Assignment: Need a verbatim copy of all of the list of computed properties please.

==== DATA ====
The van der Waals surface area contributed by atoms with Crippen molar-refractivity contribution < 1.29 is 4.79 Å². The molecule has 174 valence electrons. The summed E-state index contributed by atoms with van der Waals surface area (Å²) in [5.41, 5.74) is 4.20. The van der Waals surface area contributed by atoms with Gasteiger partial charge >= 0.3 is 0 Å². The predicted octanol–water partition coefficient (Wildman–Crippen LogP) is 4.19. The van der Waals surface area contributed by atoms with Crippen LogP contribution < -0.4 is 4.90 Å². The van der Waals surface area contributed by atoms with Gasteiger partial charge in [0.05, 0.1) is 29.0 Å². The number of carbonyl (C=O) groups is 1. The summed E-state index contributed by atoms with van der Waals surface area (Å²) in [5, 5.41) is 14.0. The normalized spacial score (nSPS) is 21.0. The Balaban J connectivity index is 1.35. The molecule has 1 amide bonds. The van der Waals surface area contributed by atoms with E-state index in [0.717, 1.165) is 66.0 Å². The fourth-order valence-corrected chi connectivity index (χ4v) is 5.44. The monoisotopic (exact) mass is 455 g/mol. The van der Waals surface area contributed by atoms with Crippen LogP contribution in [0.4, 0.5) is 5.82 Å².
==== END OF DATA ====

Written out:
The van der Waals surface area contributed by atoms with Crippen molar-refractivity contribution < 1.29 is 4.79 Å². The molecule has 174 valence electrons. The summed E-state index contributed by atoms with van der Waals surface area (Å²) in [5.41, 5.74) is 4.20. The van der Waals surface area contributed by atoms with Gasteiger partial charge >= 0.3 is 0 Å². The predicted octanol–water partition coefficient (Wildman–Crippen LogP) is 4.19. The van der Waals surface area contributed by atoms with Crippen LogP contribution < -0.4 is 4.90 Å². The van der Waals surface area contributed by atoms with Gasteiger partial charge in [0.05, 0.1) is 29.0 Å². The number of carbonyl (C=O) groups is 1. The summed E-state index contributed by atoms with van der Waals surface area (Å²) in [5, 5.41) is 14.0. The normalized spacial score (nSPS) is 21.0. The Balaban J connectivity index is 1.35. The molecule has 1 amide bonds. The van der Waals surface area contributed by atoms with E-state index in [0.717, 1.165) is 66.0 Å². The fourth-order valence-corrected chi connectivity index (χ4v) is 5.44. The monoisotopic (exact) mass is 455 g/mol. The van der Waals surface area contributed by atoms with Crippen LogP contribution in [0.4, 0.5) is 5.82 Å².